Athlete dreams of soccer-mania in Taiwan
By Joseph Yeh, The China Post Monday, April 22, 2013, 12:06 am TWN
TAIPEI, Taiwan -- In a country known for its love of baseball, soccer takes a backseat, with many fans calling Taiwan a "soccer desert." One of the reasons for the sport's low popularity is that Taiwan's national team, among the 208 squads listed by the International Federation of Association Football (FIFA), ranks way down at No. 176.
For decades local authorities have been trying to promote the sport, but have little to show for it.
TV channels that began broadcasting soccer were also discouraged by extremely low ratings, as Taiwanese sports fans refused to turn away from baseball and basketball, the two most popular sports in the country.
Some have already given up on soccer in this island country, but one man has refused to do so.
For the love of the sport, he has traveled thousands of miles all the way from Europe in the hope of introducing the world game to the country.
He does so not just because of his genuine love for the sport, but also because of his deep connection to Taiwan.
He is Xavier Chen (陳昌源), a Belgium-born Taiwanese soccer player.
"I am deeply convinced that soccer cannot stay away from Taiwan forever," he said.
Soccer is the world's most popular sport, and there is no reason it can't be big in Taiwan, Chen told The China Post in a recent email interview.
For the Love of Soccer and Taiwan
To promote the sport, the 29-year-old athlete, who was born to a Taiwanese father and a French mother, returned to Taiwan a few years ago and claimed Republic of China nationality so that he could play for the country.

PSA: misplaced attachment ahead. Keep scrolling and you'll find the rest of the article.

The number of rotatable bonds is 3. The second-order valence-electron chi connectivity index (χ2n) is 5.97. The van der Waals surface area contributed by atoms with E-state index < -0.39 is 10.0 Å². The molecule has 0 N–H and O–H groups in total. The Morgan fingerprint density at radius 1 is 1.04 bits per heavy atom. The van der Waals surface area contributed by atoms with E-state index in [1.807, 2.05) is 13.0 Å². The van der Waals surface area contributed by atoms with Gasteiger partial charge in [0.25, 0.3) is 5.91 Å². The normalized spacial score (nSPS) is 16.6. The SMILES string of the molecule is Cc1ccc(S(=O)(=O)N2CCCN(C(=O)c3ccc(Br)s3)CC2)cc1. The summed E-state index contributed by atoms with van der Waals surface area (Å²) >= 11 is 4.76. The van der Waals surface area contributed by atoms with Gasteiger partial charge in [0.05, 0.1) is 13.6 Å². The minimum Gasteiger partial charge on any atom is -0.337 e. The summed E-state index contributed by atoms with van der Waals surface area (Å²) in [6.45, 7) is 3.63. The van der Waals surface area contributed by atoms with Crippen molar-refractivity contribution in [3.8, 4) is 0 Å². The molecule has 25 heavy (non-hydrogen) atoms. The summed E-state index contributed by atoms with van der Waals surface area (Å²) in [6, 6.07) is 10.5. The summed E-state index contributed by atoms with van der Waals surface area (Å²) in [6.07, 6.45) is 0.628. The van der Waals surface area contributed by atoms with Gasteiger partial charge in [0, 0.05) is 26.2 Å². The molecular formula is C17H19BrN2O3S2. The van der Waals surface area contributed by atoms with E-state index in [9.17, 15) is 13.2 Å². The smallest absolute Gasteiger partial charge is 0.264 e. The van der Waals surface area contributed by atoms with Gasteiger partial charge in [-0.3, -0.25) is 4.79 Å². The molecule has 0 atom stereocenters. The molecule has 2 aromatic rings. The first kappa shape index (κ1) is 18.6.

He made his international debut for Taiwan, playing under the name Chinese Taipei, against Malaysia on July 3, 2011, scoring the winning goal in front of a record-breaking 15,335 fans in Taipei.
This marked the first time in a decade that the national squad beat an opponent that was ranked in the top 150.
Playing for the national squad was just the beginning of his quest to merge his loves of Taiwan and soccer.
In order to be closer to Taiwan, Chen signed with a team in China this January after playing for over half a decade for KV Mechelen in the Belgian Pro League.
"After six seasons in (the) Belgium super league I wanted to try something new, (I had) a need to challenge myself. It also gave me the opportunity to live closer to Taiwan," he noted.
Aside from playing for the national squad, Chen also donated NT$1 million to the Chinese Taipei Football Association (CTFA) last month, hoping the money would be used to invite national teams from other countries to the island for matchups. This in turn could encourage more private companies to put money behind soccer promotion and bring more people to the game.
"Of course it won't be easy (to promote soccer) and it (takes) time to penetrate and change people's mentality," he said. "By trying to organize an attractive game for the fans in Taiwan, I and CTFA want to show that the sport is not dead and that there are still people who believe in it."
Deep Love for Taiwan
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